I always tell people the first place they should visit in a new destination is the visitor center. That has never been more important than visiting a national park site, especially a big one! Here is where you’ll find the visitor centers in the Great Smoky Mountains National Park, what they offer, and some other things to do while you’re there.
Sugarlands Visitor Center
Located just a few miles from the edge of Gatlinburg the Sugarlands Visitor Center is the most-visited visitor center in the park. The massive parking lot includes room for RVs and trailers and even has a few charging stations for EV cars.
The Sugarlands Visitor Center has a large information area usually with two or three rangers or volunteers to answer questions, a museum to explore along with a 20-minute video on the history of the park, and a large gift shop and bookstore. The restrooms are outside and usually kept pretty clean.
Since this is the “main” visitor center for the national park this is where you would get your backcountry camping permits.
Probably the best-kept secret waterfall in the entire park is located near the Sugarlands Visitor Center. I almost don’t wanna tell you about it, but this is what I do.
Cataract Falls Trail begins near the restrooms at the visitor center. The 0.75-mile roundtrip hike leads to Cataract Falls, a small 25’ waterfall near Fighting Creek. It’s an easy hike along a gravel path.
Cades Cove Visitor Center
Located at the end of the 11-mile Cades Cove Loop Road is the Cades Cove Visitor Center. Ironically you have to drive through half of Cades Cove before you get to the visitor center which seems kinda silly, but that’s the way it is!
The visitor center has a nice albeit small gift shop, an information desk, and a place to collect your National Park Passport stamp. There are some rather nice restrooms near the massive parking lot.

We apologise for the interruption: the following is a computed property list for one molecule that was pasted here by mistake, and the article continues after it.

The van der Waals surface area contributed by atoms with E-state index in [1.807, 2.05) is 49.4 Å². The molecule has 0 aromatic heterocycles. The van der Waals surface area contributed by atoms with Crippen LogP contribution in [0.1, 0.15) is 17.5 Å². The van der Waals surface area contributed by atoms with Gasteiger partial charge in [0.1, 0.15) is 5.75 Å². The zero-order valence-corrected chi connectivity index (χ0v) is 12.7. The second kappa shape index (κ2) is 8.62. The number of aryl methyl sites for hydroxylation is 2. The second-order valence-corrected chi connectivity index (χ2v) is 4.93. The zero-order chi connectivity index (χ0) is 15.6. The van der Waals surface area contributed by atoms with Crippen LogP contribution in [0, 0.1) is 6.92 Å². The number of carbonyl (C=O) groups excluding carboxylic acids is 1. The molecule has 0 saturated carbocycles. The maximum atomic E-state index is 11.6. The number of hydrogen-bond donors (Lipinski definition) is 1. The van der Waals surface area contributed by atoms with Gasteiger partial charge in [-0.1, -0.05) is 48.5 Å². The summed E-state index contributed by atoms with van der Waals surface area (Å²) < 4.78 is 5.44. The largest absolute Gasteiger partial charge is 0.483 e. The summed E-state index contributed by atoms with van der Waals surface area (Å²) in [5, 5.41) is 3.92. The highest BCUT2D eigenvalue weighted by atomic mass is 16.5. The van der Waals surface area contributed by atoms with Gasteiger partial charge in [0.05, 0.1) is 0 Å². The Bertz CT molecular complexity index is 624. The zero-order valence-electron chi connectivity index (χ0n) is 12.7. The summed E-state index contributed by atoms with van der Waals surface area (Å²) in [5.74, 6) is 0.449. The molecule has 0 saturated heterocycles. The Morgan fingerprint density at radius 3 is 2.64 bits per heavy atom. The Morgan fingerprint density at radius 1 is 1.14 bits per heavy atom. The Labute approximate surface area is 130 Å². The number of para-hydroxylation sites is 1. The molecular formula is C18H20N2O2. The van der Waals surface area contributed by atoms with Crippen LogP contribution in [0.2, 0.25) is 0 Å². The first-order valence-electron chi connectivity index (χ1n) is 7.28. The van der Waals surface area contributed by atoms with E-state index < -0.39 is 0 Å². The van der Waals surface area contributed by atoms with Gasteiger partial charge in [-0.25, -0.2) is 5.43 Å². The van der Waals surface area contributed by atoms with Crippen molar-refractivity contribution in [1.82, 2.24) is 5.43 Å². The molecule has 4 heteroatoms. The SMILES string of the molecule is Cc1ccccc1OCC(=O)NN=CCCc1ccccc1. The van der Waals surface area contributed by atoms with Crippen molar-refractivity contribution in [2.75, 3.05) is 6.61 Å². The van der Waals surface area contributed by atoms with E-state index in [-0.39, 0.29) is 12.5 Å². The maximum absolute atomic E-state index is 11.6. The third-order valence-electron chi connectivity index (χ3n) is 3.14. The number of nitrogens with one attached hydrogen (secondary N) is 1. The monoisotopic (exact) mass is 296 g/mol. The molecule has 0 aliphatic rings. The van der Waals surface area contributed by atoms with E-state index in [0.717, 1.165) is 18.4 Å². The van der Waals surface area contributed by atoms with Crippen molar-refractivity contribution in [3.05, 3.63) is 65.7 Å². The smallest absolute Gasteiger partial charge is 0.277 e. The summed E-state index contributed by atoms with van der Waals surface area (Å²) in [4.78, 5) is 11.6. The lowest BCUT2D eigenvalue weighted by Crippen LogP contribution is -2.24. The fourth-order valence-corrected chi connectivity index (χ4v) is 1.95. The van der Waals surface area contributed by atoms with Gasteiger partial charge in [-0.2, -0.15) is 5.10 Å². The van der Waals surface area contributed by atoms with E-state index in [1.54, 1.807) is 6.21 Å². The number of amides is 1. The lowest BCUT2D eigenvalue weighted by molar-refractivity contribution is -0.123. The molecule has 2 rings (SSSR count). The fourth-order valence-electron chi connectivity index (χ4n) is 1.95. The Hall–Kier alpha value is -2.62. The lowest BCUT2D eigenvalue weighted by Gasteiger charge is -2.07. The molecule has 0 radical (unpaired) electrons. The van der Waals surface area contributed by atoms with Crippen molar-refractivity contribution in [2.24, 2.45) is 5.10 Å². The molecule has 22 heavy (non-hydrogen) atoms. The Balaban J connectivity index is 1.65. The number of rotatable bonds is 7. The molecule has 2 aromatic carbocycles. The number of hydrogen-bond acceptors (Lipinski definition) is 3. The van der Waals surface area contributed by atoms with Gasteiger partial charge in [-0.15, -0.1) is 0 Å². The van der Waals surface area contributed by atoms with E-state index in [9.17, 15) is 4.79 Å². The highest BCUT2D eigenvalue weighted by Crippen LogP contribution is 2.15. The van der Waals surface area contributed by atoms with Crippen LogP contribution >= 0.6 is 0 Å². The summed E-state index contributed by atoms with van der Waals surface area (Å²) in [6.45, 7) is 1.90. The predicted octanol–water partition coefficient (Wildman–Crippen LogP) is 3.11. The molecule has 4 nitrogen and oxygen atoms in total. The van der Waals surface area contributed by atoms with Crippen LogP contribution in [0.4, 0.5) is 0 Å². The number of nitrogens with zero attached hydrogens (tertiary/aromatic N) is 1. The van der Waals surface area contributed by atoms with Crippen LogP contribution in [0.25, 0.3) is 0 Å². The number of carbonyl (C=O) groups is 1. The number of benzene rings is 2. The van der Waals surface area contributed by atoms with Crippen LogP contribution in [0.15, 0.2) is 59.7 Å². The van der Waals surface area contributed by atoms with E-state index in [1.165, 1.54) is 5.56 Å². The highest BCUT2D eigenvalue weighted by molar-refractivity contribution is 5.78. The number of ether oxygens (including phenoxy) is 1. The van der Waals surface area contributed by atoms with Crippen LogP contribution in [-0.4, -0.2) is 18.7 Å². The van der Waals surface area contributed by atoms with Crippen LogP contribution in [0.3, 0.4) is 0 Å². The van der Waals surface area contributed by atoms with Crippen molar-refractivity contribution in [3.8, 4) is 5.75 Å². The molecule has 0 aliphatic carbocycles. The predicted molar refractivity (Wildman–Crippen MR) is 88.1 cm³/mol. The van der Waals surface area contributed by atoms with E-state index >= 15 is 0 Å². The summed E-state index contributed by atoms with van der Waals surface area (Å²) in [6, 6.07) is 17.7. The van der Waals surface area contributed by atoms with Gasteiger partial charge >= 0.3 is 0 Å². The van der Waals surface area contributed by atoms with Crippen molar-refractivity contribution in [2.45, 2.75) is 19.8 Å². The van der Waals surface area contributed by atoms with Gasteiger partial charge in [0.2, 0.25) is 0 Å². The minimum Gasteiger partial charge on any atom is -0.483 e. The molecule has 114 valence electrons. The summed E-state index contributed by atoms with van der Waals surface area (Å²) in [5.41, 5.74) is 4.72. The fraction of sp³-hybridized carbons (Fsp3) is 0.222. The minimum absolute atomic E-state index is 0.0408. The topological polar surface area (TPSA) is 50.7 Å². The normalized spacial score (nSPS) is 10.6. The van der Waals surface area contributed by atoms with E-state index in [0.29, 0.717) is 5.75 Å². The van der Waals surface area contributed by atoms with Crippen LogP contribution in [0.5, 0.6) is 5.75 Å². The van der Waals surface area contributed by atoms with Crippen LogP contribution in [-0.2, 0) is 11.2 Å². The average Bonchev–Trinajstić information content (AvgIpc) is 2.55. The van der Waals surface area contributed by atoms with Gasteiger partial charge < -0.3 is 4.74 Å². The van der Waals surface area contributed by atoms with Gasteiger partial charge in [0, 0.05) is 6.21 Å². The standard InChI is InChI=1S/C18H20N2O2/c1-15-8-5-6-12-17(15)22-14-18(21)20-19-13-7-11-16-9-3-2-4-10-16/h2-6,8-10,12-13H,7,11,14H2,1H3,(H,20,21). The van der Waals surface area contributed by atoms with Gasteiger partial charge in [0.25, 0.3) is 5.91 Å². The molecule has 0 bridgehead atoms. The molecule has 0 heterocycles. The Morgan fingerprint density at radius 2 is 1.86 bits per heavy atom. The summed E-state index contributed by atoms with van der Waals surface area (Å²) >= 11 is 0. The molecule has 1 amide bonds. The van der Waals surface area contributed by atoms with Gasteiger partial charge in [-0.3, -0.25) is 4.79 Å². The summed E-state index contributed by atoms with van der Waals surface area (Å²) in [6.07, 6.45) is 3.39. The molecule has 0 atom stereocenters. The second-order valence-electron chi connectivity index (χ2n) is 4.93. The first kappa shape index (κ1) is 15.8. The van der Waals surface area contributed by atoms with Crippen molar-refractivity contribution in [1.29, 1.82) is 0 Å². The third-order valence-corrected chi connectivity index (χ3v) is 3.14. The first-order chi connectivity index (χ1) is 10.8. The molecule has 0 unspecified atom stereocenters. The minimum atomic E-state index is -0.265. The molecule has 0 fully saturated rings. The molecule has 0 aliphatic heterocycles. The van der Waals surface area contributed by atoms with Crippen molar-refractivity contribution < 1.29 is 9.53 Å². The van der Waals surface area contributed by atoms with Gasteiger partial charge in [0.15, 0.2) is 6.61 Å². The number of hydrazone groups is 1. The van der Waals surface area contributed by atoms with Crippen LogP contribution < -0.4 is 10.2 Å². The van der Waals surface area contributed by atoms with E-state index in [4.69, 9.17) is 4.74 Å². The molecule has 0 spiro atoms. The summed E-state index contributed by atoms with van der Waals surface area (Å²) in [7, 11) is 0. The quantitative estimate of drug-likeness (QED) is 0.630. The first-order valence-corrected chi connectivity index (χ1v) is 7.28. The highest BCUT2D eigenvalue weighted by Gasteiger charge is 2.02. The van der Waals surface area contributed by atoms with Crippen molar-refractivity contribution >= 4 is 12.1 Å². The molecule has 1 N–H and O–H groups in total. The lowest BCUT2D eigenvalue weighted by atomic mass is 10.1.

The John Cable Mill is located beside the Cades Cove Visitor Center along a winding walking path. The entire site includes the mill, historic Becky Cable House, a couple of barns, and a few other structures. The Cable Mill is usually operated during the peak season and weekends throughout the summer and fall.
Clingman’s Dome Visitor Center
I guess you would call this the highest visitor center in the Great Smoky Mountains National Park. It’s located at the end of Clingman’s Road at the beginning of the path to the very top. This visitor center is closed December-March each year because the entire road is closed in the off-season.
The Clingman’s Dome Visitor Center is the smallest with a closet-sized gift shop and information desk. You can collect your National Park Passport stamp here and get information about conditions at the observation tower at the top. Trust me: that last three hundred feet in elevation can make a big difference.
The restrooms are located near the end of the loop road in the parking lot. The parking lot is quite large but there are no specific spaces for RVs or trailers.